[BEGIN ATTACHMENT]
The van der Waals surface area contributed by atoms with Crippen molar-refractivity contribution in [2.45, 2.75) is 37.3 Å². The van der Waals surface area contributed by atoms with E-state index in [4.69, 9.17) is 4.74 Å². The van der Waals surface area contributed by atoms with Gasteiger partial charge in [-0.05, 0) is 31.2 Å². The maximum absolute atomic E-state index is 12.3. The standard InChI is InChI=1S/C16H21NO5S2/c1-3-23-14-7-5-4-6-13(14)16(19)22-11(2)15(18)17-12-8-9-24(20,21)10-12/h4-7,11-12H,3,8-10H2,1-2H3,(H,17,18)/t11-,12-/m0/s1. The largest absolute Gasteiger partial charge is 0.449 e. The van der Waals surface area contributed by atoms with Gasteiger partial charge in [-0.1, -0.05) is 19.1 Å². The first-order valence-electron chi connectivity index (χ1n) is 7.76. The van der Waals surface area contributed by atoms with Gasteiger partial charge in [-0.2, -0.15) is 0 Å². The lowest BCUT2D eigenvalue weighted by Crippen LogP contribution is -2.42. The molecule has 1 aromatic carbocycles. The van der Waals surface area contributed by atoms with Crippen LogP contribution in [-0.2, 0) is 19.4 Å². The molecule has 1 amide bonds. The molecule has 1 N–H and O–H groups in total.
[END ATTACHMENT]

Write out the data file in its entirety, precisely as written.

The van der Waals surface area contributed by atoms with Crippen molar-refractivity contribution in [2.45, 2.75) is 37.3 Å². The van der Waals surface area contributed by atoms with E-state index in [4.69, 9.17) is 4.74 Å². The van der Waals surface area contributed by atoms with Gasteiger partial charge in [-0.05, 0) is 31.2 Å². The maximum absolute atomic E-state index is 12.3. The standard InChI is InChI=1S/C16H21NO5S2/c1-3-23-14-7-5-4-6-13(14)16(19)22-11(2)15(18)17-12-8-9-24(20,21)10-12/h4-7,11-12H,3,8-10H2,1-2H3,(H,17,18)/t11-,12-/m0/s1. The largest absolute Gasteiger partial charge is 0.449 e. The van der Waals surface area contributed by atoms with Gasteiger partial charge in [-0.1, -0.05) is 19.1 Å². The first-order valence-electron chi connectivity index (χ1n) is 7.76. The van der Waals surface area contributed by atoms with Gasteiger partial charge in [-0.2, -0.15) is 0 Å². The lowest BCUT2D eigenvalue weighted by Crippen LogP contribution is -2.42. The molecule has 1 aromatic carbocycles. The van der Waals surface area contributed by atoms with Crippen LogP contribution in [-0.2, 0) is 19.4 Å². The molecule has 1 amide bonds. The molecule has 1 N–H and O–H groups in total.